Are Human Settlements On Asteroids Possible?

Michael Mautner, Ph.D., is a research professor of chemistry in the Virginia Commonwealth University College of Humanities and Sciences. He studies how life might expand beyond Earth, using meteorite soils to find how microbes and even plants might grow on asteroids to support human colonists.

( Asparagus grown in asteroid/meteorite soil)

How are you researching [expanding life in space]?
I study astroecology, the relation between life and its potential resources in space. As to human settlement of the solar system, we shall need [food] in space to live and grow there. Carbonaceous asteroids can provide accessible in situ resources, as they contain complex organic carbon, mineral plant nutrients and extractable water. <
I have been studying samples of these asteroids in meteorites to evaluate their soil fertilities and the responses of microorganisms and plant tissue cultures. A variety of soil bacteria, algae, and asparagus and potato tissue cultures grew well in these asteroid/meteorite soils and also in Martian meteorite soils.

Are human settlements on asteroids or other planets feasible? How far off do you see that happening?
I hope for a gradual expansion in space, that has already started. First, we need programs that serve human needs on Earth: communication and weather satellites, solar power collected by satellites and beamed to Earth, possibly a space sun shield against global warming, detection and diversion of threatening asteroids. These programs can start with lunar bases that provide the structural materials. We can then progress to pioneering outposts, followed by large in-space cities and on colonies on asteroids.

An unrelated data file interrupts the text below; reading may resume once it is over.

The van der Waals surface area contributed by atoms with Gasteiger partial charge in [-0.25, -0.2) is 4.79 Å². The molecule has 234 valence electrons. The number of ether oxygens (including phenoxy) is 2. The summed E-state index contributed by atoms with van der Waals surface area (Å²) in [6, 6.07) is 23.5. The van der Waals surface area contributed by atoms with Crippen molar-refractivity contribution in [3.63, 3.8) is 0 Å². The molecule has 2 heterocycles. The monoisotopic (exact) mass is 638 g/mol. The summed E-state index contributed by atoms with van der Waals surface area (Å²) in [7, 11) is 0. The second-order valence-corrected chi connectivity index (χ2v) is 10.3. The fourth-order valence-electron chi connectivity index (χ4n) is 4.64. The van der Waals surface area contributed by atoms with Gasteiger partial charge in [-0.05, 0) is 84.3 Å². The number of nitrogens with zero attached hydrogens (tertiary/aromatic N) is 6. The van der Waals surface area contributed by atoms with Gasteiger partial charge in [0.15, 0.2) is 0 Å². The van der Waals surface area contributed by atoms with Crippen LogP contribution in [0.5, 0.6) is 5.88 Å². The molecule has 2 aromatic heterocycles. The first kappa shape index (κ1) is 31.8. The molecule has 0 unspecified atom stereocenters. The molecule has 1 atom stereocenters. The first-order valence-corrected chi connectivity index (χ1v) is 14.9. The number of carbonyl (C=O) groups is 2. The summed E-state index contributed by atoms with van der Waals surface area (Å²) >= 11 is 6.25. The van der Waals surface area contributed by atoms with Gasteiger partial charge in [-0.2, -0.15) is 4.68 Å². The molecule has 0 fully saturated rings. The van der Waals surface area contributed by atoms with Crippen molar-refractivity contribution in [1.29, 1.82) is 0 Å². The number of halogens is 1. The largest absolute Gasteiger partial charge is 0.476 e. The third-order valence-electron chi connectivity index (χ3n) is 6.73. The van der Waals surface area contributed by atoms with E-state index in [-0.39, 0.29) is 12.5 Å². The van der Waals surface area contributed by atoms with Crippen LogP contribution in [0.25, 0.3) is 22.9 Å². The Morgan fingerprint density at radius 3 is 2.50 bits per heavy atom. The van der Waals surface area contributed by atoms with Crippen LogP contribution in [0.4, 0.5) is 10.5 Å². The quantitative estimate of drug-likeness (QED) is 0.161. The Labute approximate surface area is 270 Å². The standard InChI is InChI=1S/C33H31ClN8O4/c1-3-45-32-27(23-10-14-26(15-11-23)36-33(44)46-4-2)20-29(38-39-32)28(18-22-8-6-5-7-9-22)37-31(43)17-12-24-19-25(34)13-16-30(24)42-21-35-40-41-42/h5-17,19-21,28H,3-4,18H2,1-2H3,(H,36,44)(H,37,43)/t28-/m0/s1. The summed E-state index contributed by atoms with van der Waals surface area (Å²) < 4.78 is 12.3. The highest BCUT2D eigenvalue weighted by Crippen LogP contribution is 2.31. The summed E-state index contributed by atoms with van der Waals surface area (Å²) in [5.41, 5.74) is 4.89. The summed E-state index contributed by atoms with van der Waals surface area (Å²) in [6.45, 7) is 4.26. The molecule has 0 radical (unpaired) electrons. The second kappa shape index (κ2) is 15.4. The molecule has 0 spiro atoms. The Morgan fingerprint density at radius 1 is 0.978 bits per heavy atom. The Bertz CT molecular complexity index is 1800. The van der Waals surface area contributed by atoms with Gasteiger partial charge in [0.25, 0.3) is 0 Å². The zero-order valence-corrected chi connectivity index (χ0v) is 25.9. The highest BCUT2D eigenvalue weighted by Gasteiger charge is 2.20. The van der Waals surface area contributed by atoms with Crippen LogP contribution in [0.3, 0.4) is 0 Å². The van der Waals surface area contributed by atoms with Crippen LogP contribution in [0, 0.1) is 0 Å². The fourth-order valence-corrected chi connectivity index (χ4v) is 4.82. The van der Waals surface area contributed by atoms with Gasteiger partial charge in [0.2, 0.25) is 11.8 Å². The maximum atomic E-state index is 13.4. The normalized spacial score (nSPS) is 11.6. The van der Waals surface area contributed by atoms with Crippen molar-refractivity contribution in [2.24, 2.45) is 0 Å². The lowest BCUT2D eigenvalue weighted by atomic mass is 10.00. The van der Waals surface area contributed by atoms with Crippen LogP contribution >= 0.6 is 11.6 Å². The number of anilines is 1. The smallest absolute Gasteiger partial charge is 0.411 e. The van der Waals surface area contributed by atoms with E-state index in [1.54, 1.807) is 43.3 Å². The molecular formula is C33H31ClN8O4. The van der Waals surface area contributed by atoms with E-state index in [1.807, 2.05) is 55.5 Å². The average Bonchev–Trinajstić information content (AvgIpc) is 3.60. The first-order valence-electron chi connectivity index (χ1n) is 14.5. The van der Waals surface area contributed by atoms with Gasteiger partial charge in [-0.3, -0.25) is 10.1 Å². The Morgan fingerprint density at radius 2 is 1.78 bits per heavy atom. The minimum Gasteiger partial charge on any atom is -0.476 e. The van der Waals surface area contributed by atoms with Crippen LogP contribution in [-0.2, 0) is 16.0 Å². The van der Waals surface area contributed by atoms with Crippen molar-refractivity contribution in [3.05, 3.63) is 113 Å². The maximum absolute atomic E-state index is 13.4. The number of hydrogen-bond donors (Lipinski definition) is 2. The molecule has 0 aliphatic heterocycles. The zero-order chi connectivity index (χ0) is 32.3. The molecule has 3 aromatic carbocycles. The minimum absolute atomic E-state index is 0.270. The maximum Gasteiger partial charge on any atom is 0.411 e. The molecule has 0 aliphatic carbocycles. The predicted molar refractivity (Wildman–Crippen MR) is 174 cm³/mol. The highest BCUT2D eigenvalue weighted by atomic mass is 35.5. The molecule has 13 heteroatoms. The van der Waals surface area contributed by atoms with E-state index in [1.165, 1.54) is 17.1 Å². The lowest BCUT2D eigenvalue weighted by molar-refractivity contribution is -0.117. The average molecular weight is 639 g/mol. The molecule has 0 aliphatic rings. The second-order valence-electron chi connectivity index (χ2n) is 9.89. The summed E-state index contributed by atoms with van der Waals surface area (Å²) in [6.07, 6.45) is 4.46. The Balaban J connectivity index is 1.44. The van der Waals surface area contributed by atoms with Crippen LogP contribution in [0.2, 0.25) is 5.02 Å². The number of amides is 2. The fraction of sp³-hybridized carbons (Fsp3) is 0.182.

In his 1951 novella Asteroid of Fear by Golden Age sf master Raymond Z. Gallun details an asteroid homesteaders' school on Vesta where you can learn to feed your family with an asteroid garden:

Now he started unrolling great bolts of a transparent, wire-strengthened plastic. Patching with an adhesive where explosion-rents had to be repaired, he cut hundred-yard strips, and, with Rose's help, laid them edge to edge and fastened them together to make a continuous sheet. Next, all around its perimeter, he dug a shallow trench. The edges of the plastic were then attached to massive metal rails, which he buried in the trench.

"Sealed to the ground along all the sides, Honey," he growled to Rose. "Next we fit in the airlock cabinet, at one corner. Then we've got to see if we can get up enough air to inflate the whole business. That's the tough part—the way things are...."

After the massive airlock was in place, they attached their electrolysis apparatus to the small atomic battery, which had been used to run the well-driller. The well was in the area covered by the sheet of plastic, which was now propped up here and there with long pieces of board from the great box. Over their heads, the tough, clear material sagged like a tent-roof which has not yet been run up all the way on its poles.
(Read more about Gallun's asteroid garden)

Via VCU.

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